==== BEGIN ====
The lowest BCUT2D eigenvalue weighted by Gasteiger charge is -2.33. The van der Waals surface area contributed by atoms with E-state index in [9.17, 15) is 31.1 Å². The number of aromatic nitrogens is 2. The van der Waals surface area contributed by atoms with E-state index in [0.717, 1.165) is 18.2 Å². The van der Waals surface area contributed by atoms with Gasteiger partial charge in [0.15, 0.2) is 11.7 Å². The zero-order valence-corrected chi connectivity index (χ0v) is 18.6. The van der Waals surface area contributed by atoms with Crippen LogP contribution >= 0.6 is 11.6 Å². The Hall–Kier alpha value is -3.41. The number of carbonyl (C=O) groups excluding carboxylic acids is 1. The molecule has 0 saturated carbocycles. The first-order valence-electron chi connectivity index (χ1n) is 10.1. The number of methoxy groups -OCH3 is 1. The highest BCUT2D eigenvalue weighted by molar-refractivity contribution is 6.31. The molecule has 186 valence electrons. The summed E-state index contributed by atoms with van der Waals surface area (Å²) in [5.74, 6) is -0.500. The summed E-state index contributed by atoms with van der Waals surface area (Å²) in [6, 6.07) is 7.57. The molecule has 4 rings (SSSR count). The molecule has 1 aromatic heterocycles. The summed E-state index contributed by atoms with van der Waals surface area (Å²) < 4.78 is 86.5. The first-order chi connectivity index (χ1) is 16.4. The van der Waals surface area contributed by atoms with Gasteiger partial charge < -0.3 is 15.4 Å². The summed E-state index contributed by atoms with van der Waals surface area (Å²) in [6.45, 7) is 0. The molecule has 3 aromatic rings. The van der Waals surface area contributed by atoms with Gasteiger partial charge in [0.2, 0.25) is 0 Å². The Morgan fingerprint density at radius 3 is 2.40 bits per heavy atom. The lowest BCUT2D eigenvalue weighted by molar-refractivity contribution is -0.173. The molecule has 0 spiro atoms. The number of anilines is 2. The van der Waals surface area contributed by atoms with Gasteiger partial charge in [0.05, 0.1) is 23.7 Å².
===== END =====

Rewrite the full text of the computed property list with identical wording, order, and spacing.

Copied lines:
The lowest BCUT2D eigenvalue weighted by Gasteiger charge is -2.33. The van der Waals surface area contributed by atoms with E-state index in [9.17, 15) is 31.1 Å². The number of aromatic nitrogens is 2. The van der Waals surface area contributed by atoms with E-state index in [0.717, 1.165) is 18.2 Å². The van der Waals surface area contributed by atoms with Gasteiger partial charge in [0.15, 0.2) is 11.7 Å². The zero-order valence-corrected chi connectivity index (χ0v) is 18.6. The van der Waals surface area contributed by atoms with Crippen LogP contribution >= 0.6 is 11.6 Å². The Hall–Kier alpha value is -3.41. The number of carbonyl (C=O) groups excluding carboxylic acids is 1. The molecule has 0 saturated carbocycles. The first-order valence-electron chi connectivity index (χ1n) is 10.1. The number of methoxy groups -OCH3 is 1. The highest BCUT2D eigenvalue weighted by molar-refractivity contribution is 6.31. The molecule has 186 valence electrons. The summed E-state index contributed by atoms with van der Waals surface area (Å²) in [5.74, 6) is -0.500. The summed E-state index contributed by atoms with van der Waals surface area (Å²) in [6, 6.07) is 7.57. The molecule has 4 rings (SSSR count). The molecule has 1 aromatic heterocycles. The summed E-state index contributed by atoms with van der Waals surface area (Å²) < 4.78 is 86.5. The first-order chi connectivity index (χ1) is 16.4. The van der Waals surface area contributed by atoms with Gasteiger partial charge < -0.3 is 15.4 Å². The summed E-state index contributed by atoms with van der Waals surface area (Å²) in [6.45, 7) is 0. The molecule has 3 aromatic rings. The van der Waals surface area contributed by atoms with Gasteiger partial charge in [0.2, 0.25) is 0 Å². The Morgan fingerprint density at radius 3 is 2.40 bits per heavy atom. The lowest BCUT2D eigenvalue weighted by molar-refractivity contribution is -0.173. The molecule has 0 spiro atoms. The number of anilines is 2. The van der Waals surface area contributed by atoms with Gasteiger partial charge in [0.05, 0.1) is 23.7 Å².